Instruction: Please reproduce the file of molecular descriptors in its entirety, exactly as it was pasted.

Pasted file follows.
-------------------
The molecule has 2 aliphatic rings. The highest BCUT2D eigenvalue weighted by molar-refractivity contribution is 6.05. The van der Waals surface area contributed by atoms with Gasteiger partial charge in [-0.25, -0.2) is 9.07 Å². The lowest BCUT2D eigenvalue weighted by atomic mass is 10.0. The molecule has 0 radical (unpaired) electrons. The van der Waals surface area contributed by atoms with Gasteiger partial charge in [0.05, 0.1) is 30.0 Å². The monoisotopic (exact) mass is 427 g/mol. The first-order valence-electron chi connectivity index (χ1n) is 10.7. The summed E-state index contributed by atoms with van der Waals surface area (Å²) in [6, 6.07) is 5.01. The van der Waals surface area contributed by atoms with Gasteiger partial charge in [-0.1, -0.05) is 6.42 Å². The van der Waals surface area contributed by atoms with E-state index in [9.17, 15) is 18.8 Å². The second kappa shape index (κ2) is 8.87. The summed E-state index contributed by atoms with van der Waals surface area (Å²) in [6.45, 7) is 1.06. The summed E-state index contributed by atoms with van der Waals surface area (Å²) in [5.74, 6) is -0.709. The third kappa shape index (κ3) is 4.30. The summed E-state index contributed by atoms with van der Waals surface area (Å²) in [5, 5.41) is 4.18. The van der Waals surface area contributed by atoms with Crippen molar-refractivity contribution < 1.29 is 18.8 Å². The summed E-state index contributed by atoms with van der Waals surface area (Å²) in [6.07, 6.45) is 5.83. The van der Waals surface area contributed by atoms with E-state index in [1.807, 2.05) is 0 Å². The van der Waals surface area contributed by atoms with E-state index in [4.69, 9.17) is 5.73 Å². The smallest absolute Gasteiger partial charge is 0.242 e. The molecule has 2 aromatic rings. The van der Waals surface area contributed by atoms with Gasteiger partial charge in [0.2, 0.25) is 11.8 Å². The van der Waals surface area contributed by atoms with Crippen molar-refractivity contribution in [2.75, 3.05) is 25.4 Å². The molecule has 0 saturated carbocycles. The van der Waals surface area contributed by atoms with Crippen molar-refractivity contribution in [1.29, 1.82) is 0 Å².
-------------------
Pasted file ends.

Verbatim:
The molecule has 2 aliphatic rings. The highest BCUT2D eigenvalue weighted by molar-refractivity contribution is 6.05. The van der Waals surface area contributed by atoms with Gasteiger partial charge in [-0.25, -0.2) is 9.07 Å². The lowest BCUT2D eigenvalue weighted by atomic mass is 10.0. The molecule has 0 radical (unpaired) electrons. The van der Waals surface area contributed by atoms with Gasteiger partial charge in [0.05, 0.1) is 30.0 Å². The monoisotopic (exact) mass is 427 g/mol. The first-order valence-electron chi connectivity index (χ1n) is 10.7. The summed E-state index contributed by atoms with van der Waals surface area (Å²) in [6, 6.07) is 5.01. The van der Waals surface area contributed by atoms with Gasteiger partial charge in [-0.1, -0.05) is 6.42 Å². The van der Waals surface area contributed by atoms with E-state index in [9.17, 15) is 18.8 Å². The second kappa shape index (κ2) is 8.87. The summed E-state index contributed by atoms with van der Waals surface area (Å²) in [6.45, 7) is 1.06. The summed E-state index contributed by atoms with van der Waals surface area (Å²) in [5.74, 6) is -0.709. The third kappa shape index (κ3) is 4.30. The summed E-state index contributed by atoms with van der Waals surface area (Å²) in [5, 5.41) is 4.18. The van der Waals surface area contributed by atoms with Crippen molar-refractivity contribution < 1.29 is 18.8 Å². The summed E-state index contributed by atoms with van der Waals surface area (Å²) in [6.07, 6.45) is 5.83. The van der Waals surface area contributed by atoms with E-state index in [1.807, 2.05) is 0 Å². The van der Waals surface area contributed by atoms with E-state index in [4.69, 9.17) is 5.73 Å². The smallest absolute Gasteiger partial charge is 0.242 e. The molecule has 2 aromatic rings. The van der Waals surface area contributed by atoms with Gasteiger partial charge in [0.2, 0.25) is 11.8 Å². The van der Waals surface area contributed by atoms with Crippen molar-refractivity contribution in [2.75, 3.05) is 25.4 Å². The molecule has 0 saturated carbocycles. The van der Waals surface area contributed by atoms with Crippen molar-refractivity contribution in [1.29, 1.82) is 0 Å².